Re: Back to Principle 1

Principle 1 is supposed to catch the case to which Al referred, in which
there are no higher-level semantic representations available from which
presentations in different sensory modalities can be derived and
"equivalents" are therefore needed. Perhaps we could reformulate the
principle as follows:

"Ensure that content can be rendered in any of the three sensory
modalities (visual, auditory or tactile)."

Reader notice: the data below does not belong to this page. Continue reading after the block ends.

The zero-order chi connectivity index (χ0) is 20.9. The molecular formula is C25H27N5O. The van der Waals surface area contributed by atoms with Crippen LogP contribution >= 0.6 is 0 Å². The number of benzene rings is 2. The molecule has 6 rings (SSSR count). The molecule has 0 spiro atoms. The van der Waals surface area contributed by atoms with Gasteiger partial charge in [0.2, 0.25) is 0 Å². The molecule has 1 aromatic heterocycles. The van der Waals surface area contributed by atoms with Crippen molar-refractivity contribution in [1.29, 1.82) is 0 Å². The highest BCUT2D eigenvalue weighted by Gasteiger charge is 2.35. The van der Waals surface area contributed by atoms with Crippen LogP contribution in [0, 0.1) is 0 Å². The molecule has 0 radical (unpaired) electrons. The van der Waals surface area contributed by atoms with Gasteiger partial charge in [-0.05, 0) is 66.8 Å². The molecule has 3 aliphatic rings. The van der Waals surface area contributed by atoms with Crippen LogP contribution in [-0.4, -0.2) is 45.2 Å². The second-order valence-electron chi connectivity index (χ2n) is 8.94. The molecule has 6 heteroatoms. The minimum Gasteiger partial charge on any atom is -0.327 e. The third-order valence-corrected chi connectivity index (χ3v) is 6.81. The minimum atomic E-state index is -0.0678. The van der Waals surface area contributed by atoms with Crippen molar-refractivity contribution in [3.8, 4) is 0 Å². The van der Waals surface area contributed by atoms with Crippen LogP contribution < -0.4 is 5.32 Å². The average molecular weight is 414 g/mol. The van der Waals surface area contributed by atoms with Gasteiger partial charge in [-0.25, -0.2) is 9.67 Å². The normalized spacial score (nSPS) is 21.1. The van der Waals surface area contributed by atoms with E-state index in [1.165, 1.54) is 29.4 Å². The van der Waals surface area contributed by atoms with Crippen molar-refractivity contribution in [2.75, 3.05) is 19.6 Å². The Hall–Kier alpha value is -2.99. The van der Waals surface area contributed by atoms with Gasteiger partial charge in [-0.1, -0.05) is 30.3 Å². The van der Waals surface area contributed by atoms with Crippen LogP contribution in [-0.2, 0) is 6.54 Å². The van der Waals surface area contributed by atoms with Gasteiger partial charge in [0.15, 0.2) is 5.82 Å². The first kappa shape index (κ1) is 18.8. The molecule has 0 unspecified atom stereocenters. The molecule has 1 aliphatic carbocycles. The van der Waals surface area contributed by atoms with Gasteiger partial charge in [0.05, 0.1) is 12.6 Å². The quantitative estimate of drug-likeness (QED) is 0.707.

This is essentially what Gregg suggested at the meeting. The difficult
aspect is that it applies not just to the whole of the content, but to
parts of it (for instance, if the auditory component of a multimedia
presentation is unavailable, one should provide captions instead of
offering, as the only alternative, a transcript of the entire
presentation, so that users can view the visual component while having
synchronized access to the captions). However, these subtleties can be
explained in the text and it may not, perhaps, be essential that they also
be made clear in the words of the principle itself.

Received on Sunday, 16 July 2000 21:56:54 UTC